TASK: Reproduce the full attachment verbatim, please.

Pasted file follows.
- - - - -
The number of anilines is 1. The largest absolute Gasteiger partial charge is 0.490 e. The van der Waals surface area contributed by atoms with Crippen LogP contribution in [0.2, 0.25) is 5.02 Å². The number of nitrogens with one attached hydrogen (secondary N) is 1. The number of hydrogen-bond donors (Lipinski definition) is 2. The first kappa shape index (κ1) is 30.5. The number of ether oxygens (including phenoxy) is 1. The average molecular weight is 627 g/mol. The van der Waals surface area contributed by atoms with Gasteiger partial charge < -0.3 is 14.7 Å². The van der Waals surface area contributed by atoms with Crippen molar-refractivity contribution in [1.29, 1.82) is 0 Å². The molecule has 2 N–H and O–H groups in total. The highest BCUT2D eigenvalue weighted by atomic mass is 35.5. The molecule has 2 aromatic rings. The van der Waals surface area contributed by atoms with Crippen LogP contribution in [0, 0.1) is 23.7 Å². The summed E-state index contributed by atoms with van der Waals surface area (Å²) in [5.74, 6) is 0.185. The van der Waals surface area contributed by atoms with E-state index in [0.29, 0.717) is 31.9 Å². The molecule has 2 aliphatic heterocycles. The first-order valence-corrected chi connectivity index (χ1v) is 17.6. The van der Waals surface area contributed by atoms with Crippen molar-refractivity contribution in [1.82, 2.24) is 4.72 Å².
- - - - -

The number of anilines is 1. The largest absolute Gasteiger partial charge is 0.490 e. The van der Waals surface area contributed by atoms with Crippen LogP contribution in [0.2, 0.25) is 5.02 Å². The number of nitrogens with one attached hydrogen (secondary N) is 1. The number of hydrogen-bond donors (Lipinski definition) is 2. The first kappa shape index (κ1) is 30.5. The number of ether oxygens (including phenoxy) is 1. The average molecular weight is 627 g/mol. The van der Waals surface area contributed by atoms with Gasteiger partial charge < -0.3 is 14.7 Å². The van der Waals surface area contributed by atoms with Crippen molar-refractivity contribution in [1.29, 1.82) is 0 Å². The molecule has 2 N–H and O–H groups in total. The highest BCUT2D eigenvalue weighted by atomic mass is 35.5. The molecule has 2 aromatic rings. The van der Waals surface area contributed by atoms with Crippen LogP contribution in [0, 0.1) is 23.7 Å². The summed E-state index contributed by atoms with van der Waals surface area (Å²) in [5.74, 6) is 0.185. The van der Waals surface area contributed by atoms with E-state index in [0.29, 0.717) is 31.9 Å². The molecule has 2 aliphatic heterocycles. The first-order valence-corrected chi connectivity index (χ1v) is 17.6. The van der Waals surface area contributed by atoms with Crippen molar-refractivity contribution in [1.82, 2.24) is 4.72 Å².